Developer to install seven prefabricated apartment units at 29th & Bryant

Bruce Dachis will install seven apartment units on top of his existing building at 29th & Bryant.

Prefabricated apartment units are coming to the Wedge.

Developer Bruce Dachis is planning to install seven apartment “pods” atop his three-story commercial building at 29th & Bryant, just south of the Midtown Greenway. The units will be built off site and placed atop the building via crane.

The project will include one studio apartment, five two-bedroom, two-story apartments and a seventh unit in which Dachis will live. It won’t displace any of the building tenants, which include Soo Visual Arts Center, Awaken Pilates Studio and R&M Diamonds, among others.

“I’m basically building this because I want a place to live,” Dachis said.

Dachis estimated that the two-bedroom units would cost $2,500 a month. The studio would cost about half of that, he said.

“We think we’re really competitive in that price range,” he said.

The seven units will be built in a factory and lifted onto the existing building.
The seven units will be built in a factory and lifted onto the existing building.

Dachis will extend the staircases and elevators up to accommodate the addition. The project also will include a two-car parking garage and closing the curb along Bryant Avenue. Residents will park in an outdoor lot already on the property.

The units could be placed on the building as soon as this fall, Dachis said.

Features will include decks that run the length of the units and high-efficiency furnaces and glass, which will contribute to a small energy footprint, Dachis said. His unit will have a aluminum skin, while the remaining unit will have a charcoal color.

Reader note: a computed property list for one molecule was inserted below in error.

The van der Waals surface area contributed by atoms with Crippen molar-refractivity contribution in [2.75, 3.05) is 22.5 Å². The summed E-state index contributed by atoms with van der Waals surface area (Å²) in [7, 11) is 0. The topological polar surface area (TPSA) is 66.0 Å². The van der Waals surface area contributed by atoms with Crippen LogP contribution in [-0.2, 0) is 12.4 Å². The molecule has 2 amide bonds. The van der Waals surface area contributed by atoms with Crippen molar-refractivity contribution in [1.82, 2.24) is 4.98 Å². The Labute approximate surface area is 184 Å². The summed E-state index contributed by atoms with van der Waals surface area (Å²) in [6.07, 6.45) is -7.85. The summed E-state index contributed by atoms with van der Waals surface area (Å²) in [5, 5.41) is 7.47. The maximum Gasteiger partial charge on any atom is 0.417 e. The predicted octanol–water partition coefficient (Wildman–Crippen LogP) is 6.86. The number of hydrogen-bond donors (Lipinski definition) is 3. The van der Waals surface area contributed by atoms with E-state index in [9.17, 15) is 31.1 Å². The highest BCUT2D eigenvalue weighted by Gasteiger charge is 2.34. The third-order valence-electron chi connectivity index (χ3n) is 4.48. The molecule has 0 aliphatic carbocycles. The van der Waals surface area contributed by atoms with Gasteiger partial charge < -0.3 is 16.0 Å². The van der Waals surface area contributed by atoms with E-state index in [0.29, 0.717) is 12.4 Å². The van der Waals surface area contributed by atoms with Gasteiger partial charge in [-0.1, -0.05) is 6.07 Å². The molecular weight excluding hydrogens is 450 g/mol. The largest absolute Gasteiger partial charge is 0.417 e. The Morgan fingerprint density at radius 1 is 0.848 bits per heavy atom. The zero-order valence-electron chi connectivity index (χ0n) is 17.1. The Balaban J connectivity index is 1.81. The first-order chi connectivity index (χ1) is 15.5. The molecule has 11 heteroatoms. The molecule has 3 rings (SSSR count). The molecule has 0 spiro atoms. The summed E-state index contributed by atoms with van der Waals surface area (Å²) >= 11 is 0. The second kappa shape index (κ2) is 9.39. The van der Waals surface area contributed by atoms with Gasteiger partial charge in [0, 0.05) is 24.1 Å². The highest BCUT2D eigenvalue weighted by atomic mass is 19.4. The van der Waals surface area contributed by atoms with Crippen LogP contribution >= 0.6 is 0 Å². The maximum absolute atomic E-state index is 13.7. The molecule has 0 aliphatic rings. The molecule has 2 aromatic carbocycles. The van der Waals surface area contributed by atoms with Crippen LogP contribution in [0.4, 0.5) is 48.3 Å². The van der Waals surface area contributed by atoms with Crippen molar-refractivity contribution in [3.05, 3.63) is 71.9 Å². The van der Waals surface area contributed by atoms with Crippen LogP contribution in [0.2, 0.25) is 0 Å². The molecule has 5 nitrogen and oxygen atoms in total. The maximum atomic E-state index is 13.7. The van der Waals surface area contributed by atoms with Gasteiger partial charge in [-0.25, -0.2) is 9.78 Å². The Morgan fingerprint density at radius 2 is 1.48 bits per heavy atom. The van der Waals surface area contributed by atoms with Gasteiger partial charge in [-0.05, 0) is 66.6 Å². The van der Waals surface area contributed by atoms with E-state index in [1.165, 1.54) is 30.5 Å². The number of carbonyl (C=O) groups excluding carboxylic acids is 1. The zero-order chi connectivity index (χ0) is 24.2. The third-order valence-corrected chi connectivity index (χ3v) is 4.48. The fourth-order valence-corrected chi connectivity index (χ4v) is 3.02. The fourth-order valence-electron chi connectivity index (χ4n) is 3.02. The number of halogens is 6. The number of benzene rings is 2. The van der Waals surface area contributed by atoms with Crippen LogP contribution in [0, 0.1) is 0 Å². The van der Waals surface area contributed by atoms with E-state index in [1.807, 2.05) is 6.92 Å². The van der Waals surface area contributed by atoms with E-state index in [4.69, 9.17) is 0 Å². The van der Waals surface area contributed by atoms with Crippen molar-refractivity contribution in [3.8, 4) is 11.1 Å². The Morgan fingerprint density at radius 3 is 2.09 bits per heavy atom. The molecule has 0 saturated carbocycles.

“We’re using industrial material but in a contemporary design,” Dachis said. “We think this will be a cool art piece.”

Dachis is working with St. Paul architecture firm Alchemy, which has built about 50 prefabricated projects since 2002. The “weeHouses,” as Alchemy calls them, are built in factories and delivered by flatbed truck to the sites. It takes the firm about nine months to complete projects from start to finish.

weeHouses consist of individual pods that are either 14 or 16 feet long and up to 60 feet wide. The pods can function as stand-alone units or can be combined to create large dwellings. Dachis’ project will include about 15 pods, for example.

“It’s really a small, efficient, sort of tool box of a structure,” Alchemy founder Geoffrey Warner said.

A one-pod unit can include up to three bedrooms and two bathrooms, according to Warner. Two- and three-pod units are typically between 1,200 and 1,600 square feet, while four-pod units run between 1,8000 and 2,400 square feet.

The pods arrive on site between 80 and 90 percent complete and come standard with small porches and all interior plumbing, electrical, cabinetry, hardwood flooring, windows and doors. Heating and cooling systems and garages can be added.

Bruce Dachis' building at 2909 Bryant Ave. S
Bruce Dachis’ building at 2909 Bryant Ave. S.

Modular work starts at $80,000 and runs up to $300,000, according to the Alchemy website. Other costs include site work, delivery, unit placement and land. Alchemy charges a 15 percent fee on top of that.

Alchemy’s website touts the weeHouses as consuming less energy and having fewer greenhouse gas than a standard home. The firm can incorporate sustainability features such as rainwater collection, passive solar heating and solar panels into the projects.

Mary Bujold, president of Golden Valley-based Maxfield Research & Consulting, said there have been several groups trying to encourage more builders to build prefabricated units. She predicted that more developers are going to consider it, in order to save costs.

“I think that they’ve really improved the whole prefabrication thing,” she said.

Jim Lutz and his wife, Kaywin Feldman own a four-pod weeHouse in Linden Hills. Lutz said they were looking for a contemporary home with an abundance of natural light and added that it’s been a great house in which to live.


The Minneapolis Planning Commission on June 26 approved a conditional-use permit for the Dachis’ project, allowing him to increase the height of the building from four to five stories. It also approved a variance to reduce the setback on the south side of the building.

The Wedge Neighborhood Association board has supported the project, according to Vice President Katie Jones Schmitt.